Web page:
Another concern is that not viewing SBC as a very real, recurring operating expense only obfuscates calculating other factors that influence real operations. And extrapolating X top-line growth and X FCF margin off an adjusted FCF base after adding back SBC is likely going to present a skewed result for an additional reason: you're removing lots of other needed assumptions regarding operations and effectively concentrating them into your singular assumption regarding dilution rate. I am all for simplified models, unique adjustments, and avoiding false precision, but this seems several steps in the wrong direction.

Your other piece citing issues with DCFs can be also applied to nearly all other forms of valuation as well: inputs matter a great deal. It's also key to differentiate between unlevered and levered DCFs, which can present useful perspectives.

In that piece, your Company A vs Company B example fails to highlight a simple truth. In it, you say, "Company B, on the other hand, needs to erode its cash balance, or issue new Debt, in order to pursue growth. New Equity would be detrimental to existing shareholders because it would cause dilution. New Debt would be costly because of the weak ability to generate cash flows."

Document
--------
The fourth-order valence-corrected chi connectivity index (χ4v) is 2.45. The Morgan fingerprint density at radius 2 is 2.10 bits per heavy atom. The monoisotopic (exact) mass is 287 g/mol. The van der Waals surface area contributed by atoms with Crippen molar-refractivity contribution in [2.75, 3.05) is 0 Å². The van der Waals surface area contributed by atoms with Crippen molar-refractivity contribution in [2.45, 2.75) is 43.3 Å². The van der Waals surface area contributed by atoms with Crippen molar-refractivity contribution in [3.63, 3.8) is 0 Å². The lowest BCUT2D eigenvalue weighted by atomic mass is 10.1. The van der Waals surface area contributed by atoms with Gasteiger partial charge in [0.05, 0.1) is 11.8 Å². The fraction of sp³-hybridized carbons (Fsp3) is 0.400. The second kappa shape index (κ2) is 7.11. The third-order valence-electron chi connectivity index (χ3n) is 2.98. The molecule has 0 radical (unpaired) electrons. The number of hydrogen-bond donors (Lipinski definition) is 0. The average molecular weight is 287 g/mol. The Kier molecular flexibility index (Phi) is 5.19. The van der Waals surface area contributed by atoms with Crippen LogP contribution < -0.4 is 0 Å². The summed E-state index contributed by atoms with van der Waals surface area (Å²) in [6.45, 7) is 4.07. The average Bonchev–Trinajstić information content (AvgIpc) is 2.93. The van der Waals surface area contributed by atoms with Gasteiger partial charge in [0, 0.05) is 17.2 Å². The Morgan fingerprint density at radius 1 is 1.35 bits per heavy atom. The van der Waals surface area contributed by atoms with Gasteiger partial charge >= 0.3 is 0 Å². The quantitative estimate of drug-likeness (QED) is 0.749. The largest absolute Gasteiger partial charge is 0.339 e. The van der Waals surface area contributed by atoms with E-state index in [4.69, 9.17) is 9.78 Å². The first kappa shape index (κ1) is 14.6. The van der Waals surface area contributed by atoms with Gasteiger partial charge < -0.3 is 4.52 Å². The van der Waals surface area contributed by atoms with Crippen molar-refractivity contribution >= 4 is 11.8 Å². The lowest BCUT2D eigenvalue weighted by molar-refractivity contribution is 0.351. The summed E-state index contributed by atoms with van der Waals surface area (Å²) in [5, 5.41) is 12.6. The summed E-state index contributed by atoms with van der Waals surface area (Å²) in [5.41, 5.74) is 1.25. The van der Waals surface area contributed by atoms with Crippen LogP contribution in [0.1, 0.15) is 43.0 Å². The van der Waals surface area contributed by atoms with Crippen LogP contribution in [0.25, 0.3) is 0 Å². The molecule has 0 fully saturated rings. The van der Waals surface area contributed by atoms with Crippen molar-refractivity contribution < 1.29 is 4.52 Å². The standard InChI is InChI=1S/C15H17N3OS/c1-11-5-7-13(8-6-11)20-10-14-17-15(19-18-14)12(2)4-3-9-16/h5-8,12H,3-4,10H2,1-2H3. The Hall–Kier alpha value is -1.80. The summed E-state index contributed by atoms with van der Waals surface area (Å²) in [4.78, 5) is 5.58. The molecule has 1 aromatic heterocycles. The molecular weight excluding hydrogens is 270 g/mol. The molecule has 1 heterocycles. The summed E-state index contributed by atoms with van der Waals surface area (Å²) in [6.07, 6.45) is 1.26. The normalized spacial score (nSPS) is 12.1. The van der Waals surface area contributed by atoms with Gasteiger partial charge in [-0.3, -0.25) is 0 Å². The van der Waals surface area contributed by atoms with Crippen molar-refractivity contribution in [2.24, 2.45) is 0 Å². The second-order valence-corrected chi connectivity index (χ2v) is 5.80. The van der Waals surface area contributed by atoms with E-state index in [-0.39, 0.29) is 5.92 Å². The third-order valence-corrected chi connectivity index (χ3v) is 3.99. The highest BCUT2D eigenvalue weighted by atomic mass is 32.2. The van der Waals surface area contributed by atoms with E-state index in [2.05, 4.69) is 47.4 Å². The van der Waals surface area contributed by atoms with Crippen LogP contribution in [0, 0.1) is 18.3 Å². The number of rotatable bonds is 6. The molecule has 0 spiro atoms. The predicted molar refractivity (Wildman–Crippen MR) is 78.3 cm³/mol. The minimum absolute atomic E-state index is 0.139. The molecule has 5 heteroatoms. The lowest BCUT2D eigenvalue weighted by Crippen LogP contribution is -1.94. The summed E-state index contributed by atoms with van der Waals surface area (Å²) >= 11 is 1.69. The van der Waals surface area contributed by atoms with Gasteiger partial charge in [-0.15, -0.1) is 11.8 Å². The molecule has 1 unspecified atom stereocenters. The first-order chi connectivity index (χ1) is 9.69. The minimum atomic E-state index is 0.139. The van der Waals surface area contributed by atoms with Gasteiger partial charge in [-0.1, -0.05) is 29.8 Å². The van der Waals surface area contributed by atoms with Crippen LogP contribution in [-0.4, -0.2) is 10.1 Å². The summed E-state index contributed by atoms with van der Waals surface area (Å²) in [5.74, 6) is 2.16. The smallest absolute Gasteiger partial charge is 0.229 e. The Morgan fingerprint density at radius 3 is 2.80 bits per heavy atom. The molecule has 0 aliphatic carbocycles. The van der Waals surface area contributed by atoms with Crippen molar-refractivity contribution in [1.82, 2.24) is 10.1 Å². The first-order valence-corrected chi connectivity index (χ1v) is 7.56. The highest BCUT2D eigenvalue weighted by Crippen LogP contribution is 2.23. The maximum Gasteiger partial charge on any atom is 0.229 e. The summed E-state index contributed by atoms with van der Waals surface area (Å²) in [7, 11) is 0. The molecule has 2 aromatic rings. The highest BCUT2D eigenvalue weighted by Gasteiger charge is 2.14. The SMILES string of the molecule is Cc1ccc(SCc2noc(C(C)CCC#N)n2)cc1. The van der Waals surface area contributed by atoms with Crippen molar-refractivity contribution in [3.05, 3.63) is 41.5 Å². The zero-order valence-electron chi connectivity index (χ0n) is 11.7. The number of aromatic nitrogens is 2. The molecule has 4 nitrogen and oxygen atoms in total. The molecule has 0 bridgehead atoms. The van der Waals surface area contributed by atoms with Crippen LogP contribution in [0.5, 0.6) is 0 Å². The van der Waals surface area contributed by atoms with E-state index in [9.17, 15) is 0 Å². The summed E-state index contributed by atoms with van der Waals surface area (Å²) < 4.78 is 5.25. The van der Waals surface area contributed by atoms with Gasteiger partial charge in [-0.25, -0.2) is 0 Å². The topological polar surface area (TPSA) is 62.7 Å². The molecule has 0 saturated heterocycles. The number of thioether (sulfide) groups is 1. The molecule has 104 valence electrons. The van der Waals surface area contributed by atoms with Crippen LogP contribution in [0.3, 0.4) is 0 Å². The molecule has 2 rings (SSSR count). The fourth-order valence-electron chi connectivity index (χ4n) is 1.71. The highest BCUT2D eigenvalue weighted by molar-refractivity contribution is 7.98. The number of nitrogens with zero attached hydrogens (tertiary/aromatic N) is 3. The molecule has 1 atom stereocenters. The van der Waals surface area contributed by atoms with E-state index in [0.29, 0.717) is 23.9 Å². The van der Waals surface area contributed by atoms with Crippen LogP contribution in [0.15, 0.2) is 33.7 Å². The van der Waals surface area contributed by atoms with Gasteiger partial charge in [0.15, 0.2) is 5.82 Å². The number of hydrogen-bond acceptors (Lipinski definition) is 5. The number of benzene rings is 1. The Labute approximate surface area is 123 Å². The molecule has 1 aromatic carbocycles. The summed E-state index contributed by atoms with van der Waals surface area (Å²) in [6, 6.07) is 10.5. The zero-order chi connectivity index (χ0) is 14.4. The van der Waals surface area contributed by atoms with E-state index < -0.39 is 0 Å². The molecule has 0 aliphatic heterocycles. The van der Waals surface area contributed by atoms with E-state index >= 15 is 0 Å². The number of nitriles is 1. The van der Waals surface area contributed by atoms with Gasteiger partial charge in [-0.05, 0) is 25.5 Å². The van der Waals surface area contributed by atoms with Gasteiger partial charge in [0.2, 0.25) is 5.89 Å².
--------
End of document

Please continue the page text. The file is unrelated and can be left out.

Company A is financing an ongoing operational cost by doing what is described in that second sentence. It's also key to differentiate here, once again, between FCF to the firm vs FCF to the equity. Debt holders are much less concerned with FCFE as they have priority in the capital structure. Dilution of equity doesn't dilute them. However, dilution needs to be a very real concern for equity holders.

None of this is to claim PLTR isn't valuable, can become valuable, is trash, or anything else. I simply think that while valuation provides a wide range in freedoms in how we express our views, such freedoms also allow all kinds of skewing. When evaluating an asset with underlying operations, it's up to us to determine how to best illustrate those operations, and I don't think that's being done here.

I truly appreciate different perspectives and schools of thought, and I am enjoying reading your work. Thanks for taking the time to read this.

Expand full comment